5. In 2023, we want to improve our employee retention rate. What would you do to achieve this?

This question provides insight into the retention strategies the candidate feels would be most beneficial to your organization. Listen for indications that the candidate would first assess the current situation to determine why employees leave your company before implementing changes. This process could include reviewing all aspects of previous employees’ job experiences—from hiring practices, onboarding processes, manager relationships, professional development and training opportunities, and overall workplace culture. Once the candidate has a firm grasp of the current situation, the next steps should involve identifying areas of improvement and developing a comprehensive approach to employee retention and progress tracking. Areas of focus could include employee well-being, compensation and benefits, flexible work arrangements, corporate culture, and professional development and training. How will the candidate help to improve and leverage your internal mobility and upskilling strategies to retain top talent?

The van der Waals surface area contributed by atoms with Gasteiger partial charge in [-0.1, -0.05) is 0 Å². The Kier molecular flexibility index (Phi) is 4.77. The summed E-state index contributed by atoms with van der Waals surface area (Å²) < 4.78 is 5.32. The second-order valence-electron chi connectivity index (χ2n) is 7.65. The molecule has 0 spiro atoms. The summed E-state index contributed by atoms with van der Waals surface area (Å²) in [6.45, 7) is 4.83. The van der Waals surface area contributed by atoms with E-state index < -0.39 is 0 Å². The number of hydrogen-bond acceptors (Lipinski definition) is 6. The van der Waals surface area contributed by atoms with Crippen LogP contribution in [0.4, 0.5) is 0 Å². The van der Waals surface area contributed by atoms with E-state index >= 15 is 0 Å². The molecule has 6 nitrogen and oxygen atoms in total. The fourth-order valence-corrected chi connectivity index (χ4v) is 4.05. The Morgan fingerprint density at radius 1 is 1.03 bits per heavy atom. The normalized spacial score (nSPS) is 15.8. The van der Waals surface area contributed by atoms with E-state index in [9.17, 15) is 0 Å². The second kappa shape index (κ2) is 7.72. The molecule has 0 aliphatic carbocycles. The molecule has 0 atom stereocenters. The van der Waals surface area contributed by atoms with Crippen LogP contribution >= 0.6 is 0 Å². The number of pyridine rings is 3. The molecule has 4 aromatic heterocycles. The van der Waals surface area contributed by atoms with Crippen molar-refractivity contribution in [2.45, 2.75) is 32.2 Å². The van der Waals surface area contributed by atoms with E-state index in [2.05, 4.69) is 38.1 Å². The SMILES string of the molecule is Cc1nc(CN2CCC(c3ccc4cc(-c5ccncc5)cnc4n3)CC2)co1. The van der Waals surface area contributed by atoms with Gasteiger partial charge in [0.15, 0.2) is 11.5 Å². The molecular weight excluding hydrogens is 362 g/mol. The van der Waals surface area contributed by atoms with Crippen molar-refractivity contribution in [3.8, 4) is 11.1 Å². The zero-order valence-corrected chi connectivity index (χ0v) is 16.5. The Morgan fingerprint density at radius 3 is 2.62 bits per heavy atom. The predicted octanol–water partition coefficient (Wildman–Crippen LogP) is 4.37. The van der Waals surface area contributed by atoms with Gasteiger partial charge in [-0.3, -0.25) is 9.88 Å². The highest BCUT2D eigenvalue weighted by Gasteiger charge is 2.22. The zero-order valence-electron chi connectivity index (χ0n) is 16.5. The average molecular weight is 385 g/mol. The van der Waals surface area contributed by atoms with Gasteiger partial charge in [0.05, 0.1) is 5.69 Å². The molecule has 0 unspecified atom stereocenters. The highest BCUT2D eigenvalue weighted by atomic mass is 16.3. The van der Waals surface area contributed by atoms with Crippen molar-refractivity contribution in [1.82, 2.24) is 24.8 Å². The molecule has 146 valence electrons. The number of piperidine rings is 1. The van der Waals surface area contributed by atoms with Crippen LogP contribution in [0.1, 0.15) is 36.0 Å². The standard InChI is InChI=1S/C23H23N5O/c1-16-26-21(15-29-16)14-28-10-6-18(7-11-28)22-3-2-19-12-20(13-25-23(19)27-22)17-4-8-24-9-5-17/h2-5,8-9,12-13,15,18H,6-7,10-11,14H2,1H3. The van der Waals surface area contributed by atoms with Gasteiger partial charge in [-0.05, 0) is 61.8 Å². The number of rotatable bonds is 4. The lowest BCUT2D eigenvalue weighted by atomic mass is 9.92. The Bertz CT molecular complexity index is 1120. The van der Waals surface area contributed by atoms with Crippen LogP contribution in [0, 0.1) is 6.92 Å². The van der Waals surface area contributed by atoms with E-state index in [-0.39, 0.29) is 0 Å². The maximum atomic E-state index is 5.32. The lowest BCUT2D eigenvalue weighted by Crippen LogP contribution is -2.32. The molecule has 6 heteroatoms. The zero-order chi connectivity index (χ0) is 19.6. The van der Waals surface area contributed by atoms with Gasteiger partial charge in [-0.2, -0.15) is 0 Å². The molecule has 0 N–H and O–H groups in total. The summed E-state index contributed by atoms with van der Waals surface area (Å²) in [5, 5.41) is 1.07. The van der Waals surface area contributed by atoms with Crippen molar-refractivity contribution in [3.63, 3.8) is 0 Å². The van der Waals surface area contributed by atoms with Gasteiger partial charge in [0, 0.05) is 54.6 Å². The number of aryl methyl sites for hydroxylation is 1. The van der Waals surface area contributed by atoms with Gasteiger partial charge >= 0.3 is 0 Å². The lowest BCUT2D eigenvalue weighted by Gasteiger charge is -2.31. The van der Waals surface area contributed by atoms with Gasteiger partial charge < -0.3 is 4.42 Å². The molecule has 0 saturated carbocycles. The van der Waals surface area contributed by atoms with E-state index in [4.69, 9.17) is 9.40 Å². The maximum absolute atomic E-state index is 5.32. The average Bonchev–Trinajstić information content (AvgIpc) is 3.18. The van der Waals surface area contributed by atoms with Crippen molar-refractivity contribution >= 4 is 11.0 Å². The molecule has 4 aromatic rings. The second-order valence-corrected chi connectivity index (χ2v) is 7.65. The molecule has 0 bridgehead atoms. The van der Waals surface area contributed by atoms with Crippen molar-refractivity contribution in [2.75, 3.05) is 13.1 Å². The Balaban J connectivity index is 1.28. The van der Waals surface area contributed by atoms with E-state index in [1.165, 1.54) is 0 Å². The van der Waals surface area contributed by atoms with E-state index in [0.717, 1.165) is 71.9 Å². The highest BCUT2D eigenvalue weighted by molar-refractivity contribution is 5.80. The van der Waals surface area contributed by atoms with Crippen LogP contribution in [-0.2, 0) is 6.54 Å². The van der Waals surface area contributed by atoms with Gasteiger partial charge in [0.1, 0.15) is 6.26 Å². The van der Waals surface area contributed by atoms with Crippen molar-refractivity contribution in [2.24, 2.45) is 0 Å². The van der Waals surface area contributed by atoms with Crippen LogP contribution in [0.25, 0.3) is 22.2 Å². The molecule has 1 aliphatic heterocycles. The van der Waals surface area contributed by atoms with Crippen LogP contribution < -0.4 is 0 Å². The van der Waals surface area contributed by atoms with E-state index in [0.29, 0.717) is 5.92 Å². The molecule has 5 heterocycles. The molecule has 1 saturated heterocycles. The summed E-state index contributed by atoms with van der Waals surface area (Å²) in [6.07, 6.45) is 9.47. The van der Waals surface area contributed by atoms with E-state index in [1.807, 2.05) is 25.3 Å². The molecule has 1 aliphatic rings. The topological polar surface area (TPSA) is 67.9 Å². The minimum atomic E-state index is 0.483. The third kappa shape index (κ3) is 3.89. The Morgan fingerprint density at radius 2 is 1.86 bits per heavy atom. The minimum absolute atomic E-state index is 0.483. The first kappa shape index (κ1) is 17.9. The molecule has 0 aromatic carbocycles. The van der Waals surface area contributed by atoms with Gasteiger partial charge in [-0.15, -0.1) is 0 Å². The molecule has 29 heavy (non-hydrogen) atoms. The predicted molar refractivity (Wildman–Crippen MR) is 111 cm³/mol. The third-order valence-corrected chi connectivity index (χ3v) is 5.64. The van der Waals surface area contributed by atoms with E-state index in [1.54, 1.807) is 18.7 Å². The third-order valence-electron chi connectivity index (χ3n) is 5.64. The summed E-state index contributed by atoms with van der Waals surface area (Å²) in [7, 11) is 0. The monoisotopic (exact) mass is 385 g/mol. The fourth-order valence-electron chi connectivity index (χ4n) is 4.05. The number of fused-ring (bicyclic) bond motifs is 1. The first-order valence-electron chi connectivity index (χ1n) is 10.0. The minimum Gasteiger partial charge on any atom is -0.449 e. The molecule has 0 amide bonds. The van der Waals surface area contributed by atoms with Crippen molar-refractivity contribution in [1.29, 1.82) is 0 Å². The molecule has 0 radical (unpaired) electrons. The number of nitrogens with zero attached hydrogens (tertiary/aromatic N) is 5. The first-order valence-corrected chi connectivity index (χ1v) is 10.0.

A CHRO should be a strategist, communicator, and change driver. “You need to look at your CHRO as being a business leader who’s driving growth and reinvention,” states Accenture CEO Julie Sweet. When interviewing for the CHRO role, ask probing questions to ensure the candidate demonstrates a growth mindset, a great sense of situational awareness, and is comfortable with and able to adapt to change.